Multiple studies have shown a decrease risk for cataracts in those that eat higher amounts of riboflavin. This would make sense as well as deficiency is known to cause eye irritation. However a good randomized placebo controlled trial of riboflavin supplementation to prevent cataracts has yet to be done despite this being one of the most common conditions of old age and cataract surgery is the most common surgery done on the elderly in America. Over 20 million Americans have catract and it affects 50% of those over the age of 80. The surgery for cataract is performed on approximately 3 million Americans per year and costs Medicare an estimated 3.4 Billion dollars per year.
Multiple smalls studies have also shown a benefit to migraine headache sufferers with riboflavin. When taken together the strength of these studies is quite strong and they were placebo controlled. There is also good science behind why this may work. Riboflavin helps with energy metabolism in the mitochondria (a part of cells that is devoted to energy production) and some studies have shown that oxygen metabolism by mitochondria may play a role in migraines. Interestingly the maximum benefit seemed to not be achieved until about 3 months of treatment. The reason for this is unclear.
I had also noted the symptoms of riboflavin deficiency are almost identical to a condition called mucositis that we see in many cancer patient’s receiving chemotherapy or radiation. Mucositis causes severe mouth, tongue and throat irritation and ulcers, sometimes to the point patients cannot eat. Sure enough, when I went to the literature there was evidence that riboflavin supplementation may prevent this. However it is still in the preclinical phase and trials on actualy patients have yet to be done. Vitamin E has also been shown to be effective. Topical Vitamin E seems to be more effective than Vitamin E pills.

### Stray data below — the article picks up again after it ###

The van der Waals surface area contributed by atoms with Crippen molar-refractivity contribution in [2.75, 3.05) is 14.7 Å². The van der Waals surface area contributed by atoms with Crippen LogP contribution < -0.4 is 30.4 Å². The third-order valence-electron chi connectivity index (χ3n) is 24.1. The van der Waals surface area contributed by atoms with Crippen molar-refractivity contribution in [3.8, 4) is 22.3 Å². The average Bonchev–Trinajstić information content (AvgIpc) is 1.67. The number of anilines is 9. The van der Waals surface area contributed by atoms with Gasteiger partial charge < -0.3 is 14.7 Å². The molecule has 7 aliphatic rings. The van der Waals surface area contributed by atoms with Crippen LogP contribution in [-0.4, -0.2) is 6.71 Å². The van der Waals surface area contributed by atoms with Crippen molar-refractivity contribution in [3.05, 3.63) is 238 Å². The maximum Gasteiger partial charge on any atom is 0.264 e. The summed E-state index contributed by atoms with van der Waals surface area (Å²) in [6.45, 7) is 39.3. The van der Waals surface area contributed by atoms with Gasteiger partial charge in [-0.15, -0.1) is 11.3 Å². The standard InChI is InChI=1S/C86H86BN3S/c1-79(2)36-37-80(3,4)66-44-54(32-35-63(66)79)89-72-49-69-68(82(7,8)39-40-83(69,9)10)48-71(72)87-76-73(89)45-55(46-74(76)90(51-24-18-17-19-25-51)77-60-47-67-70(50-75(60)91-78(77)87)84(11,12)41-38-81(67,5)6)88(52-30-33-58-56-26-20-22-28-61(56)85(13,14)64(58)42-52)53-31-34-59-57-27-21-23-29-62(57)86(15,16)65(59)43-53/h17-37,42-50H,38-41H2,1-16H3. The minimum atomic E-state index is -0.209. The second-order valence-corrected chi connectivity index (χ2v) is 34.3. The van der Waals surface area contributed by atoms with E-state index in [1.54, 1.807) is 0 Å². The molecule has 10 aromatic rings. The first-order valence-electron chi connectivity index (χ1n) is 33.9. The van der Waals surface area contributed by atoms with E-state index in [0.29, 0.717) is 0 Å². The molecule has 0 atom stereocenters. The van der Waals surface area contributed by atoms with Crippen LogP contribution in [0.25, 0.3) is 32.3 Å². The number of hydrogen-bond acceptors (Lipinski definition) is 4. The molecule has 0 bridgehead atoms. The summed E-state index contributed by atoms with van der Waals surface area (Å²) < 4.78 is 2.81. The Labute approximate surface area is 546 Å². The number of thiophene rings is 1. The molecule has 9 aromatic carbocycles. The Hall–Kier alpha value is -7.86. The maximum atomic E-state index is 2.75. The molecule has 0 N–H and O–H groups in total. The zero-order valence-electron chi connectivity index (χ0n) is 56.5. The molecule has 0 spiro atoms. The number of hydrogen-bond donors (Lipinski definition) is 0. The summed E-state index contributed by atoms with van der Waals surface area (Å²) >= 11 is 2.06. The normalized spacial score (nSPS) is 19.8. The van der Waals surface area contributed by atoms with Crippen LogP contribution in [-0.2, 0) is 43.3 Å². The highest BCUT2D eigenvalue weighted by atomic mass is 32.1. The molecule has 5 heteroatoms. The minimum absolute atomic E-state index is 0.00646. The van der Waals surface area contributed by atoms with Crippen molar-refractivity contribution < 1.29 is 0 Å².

Given the data I feel riboflavin needs to be tested in a large randomized study to see if it can alleviate mucositis. This is a debilitating condition that causes severe pain to cancer patient undergoing so much pain and suffering already. We also need a large randomized trial to definitively assess the role riboflavin supplementation may play in cataract prevention.
However, I feel it would be appropriate to start migraine sufferers and elderly on B complex supplementation with the data we have given riboflavin’s almost complete lack of side effects and risk for toxicity. However in cancer patients undergoing chemotherapy and radiation with mucositis this would have to be looked at more closely as the supplementation’s effect on their chemotherapy and cancer is still not known. However topical Vitamin E seems very promising and giving it topically dramatically decreases any risk for interaction with chemotherapy or effect on the cancer.
Riboflavin and preeclampsia – Neugebauer J, Zanre Y, Wacker J. Riboflavin supplementation and preeclampsia. Int J Gynaecol Obstet
Riboflavin and cataracts–